"When Patrick Dooley and I began talking about this show a year ago, one of the first questions we asked ourselves was: How do we fully investigate the ideas in this play and invest in them in a way that is relevant to the culture and the world that we live in now? How do we tell the story and embrace all that is odd and contradictory about this play's structure and characters? As Brecht tells us: 'There is no business (however dirty) which, if one man turns it down, another won't jump at. One has to be prepared to stomach anything to make a decent living.' With a bit of distance we see how the past reflects the present.I dug into both the cultural upheavals of Brecht's Berlin in the 1920s and America during the 1970s. In reaction to the social upheaval after World War I, Brecht and his contemporaries were interested in taking apart assumed structures and hierarchies in order to question and protect the faulty system that had been left behind.People were reacting to similar issues then and now. The revolution of the 1960s felt like a total bust in the 1970s. Lots of good ideas had paved the way to self-indulgence with very little changing for minorities or the poor. The American economy was depressed. People were left picking up the pieces and feeling scammed. The bitterness that people felt about that led the way to a takeover by the right. This scenario is similar to Berlin in the 1920s and 1930s.The Threepenny Opera is rife with broken expectation, contrast, and contradiction. That disjointedness is at the heart of what Brecht termed the alienation effect, but it is also the beating heart that drove the punk movement. The artists of the early punk movement in the 1970s picked up where Brecht left off. They were rebelling against the same failed ideas as the artists of Weimar Germany. Punk was a way of expressing anger and taking back power. The original punk artists, writers, musicians, and poets were Brechtian actors. They turned poverty into glorious art and the passion they felt in ripping something to shreds and putting it back together remains infectious and incredibly inspiring."
Polly Peachum (Kelsey Venter)
(Photo by: Jessica Palopoli)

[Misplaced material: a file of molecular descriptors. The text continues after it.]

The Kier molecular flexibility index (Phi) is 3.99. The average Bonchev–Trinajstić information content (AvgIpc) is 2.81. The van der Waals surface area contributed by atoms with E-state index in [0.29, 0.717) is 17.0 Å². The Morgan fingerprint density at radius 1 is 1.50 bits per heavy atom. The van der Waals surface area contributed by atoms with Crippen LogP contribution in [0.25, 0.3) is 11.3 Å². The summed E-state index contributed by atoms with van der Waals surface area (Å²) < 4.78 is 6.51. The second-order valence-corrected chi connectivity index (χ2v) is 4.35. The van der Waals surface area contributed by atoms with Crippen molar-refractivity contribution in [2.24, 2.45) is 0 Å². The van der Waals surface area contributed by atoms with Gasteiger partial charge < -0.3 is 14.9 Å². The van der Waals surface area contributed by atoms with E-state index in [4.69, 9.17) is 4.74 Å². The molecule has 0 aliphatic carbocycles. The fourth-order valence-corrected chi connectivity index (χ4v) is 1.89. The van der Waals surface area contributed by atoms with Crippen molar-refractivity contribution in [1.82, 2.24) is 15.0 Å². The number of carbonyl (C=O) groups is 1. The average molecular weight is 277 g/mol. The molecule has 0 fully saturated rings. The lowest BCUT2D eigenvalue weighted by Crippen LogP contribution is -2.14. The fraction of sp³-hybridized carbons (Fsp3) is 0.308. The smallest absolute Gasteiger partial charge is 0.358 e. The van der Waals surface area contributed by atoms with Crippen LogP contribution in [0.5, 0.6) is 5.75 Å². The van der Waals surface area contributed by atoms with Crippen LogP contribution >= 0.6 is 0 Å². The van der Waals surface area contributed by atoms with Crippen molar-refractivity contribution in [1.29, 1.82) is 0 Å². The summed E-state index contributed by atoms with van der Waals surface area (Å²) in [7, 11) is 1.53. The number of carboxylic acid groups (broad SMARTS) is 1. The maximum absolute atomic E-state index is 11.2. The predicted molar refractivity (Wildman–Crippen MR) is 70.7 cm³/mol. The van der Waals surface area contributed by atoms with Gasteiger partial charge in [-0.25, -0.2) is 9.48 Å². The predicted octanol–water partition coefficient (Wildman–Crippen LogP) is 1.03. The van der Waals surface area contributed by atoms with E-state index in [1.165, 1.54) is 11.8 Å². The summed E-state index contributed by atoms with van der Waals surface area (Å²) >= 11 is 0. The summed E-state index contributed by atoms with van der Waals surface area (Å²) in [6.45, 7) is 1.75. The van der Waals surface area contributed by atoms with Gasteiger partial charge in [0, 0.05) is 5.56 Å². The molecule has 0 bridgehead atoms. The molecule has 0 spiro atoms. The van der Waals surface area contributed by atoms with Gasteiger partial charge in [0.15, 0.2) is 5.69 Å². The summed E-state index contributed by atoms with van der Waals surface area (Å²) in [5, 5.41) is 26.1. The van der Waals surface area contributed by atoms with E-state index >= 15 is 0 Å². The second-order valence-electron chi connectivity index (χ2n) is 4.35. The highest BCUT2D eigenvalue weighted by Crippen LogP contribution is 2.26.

Most productions of The Threepenny Opera start slow and gain momentum as the tension builds between MacHeath and Mr. Peachum. The Shotgun Players' production benefitted immensely from the costume designs by Mark Koss and Nina Ball's grungy unit set. With musical direction by David Moschler (helming a punk band appropriately named "The Weillators"), Susannah Martin's staging kept anger and irony in full force throughout the evening.
The contrast between Jeff Wood's virile MacHeath, Danny Wolohan's inept Tiger Brown, and Dave Garrett's porcine Mr. Peachum (which bore a strange resemblance to Pastor Rick Warren) helped to underscore how much control men had (and often still do) over the women in their lives. Kelsey Venter (Polly), Beth Wilmurt (Jenny), and Rebecca Pingree (Lucy Brown) were dramatically and vocally strong while Bekka Fink (Mrs. Peachum), Andy Alabran (Filch), and Christopher W. White (Jake) helped round out the cast of lowlifes.
Casi Maggio as Dolly (Photo by: Jessica Palopoli)
Finding a way to make a show that was edgy in 1928 relevant to an audience in 2009 (especially after 80+ years of societal change and the globalization of financial markets) is a difficult challenge. Martin and her creative team took the bull by the horns and wrestled it to the ground quite nicely. Aimed to shock its audience, this is the kind of show that needs to be seen by privileged people who have been sleepwalking through life.
The Threepenny Opera is defiantly rude, provocatively crude, and wonderfully lewd. The Shotgun Players' production continues through January 17, 2010 at the Ashby Stage in Berkeley. You can order tickets here.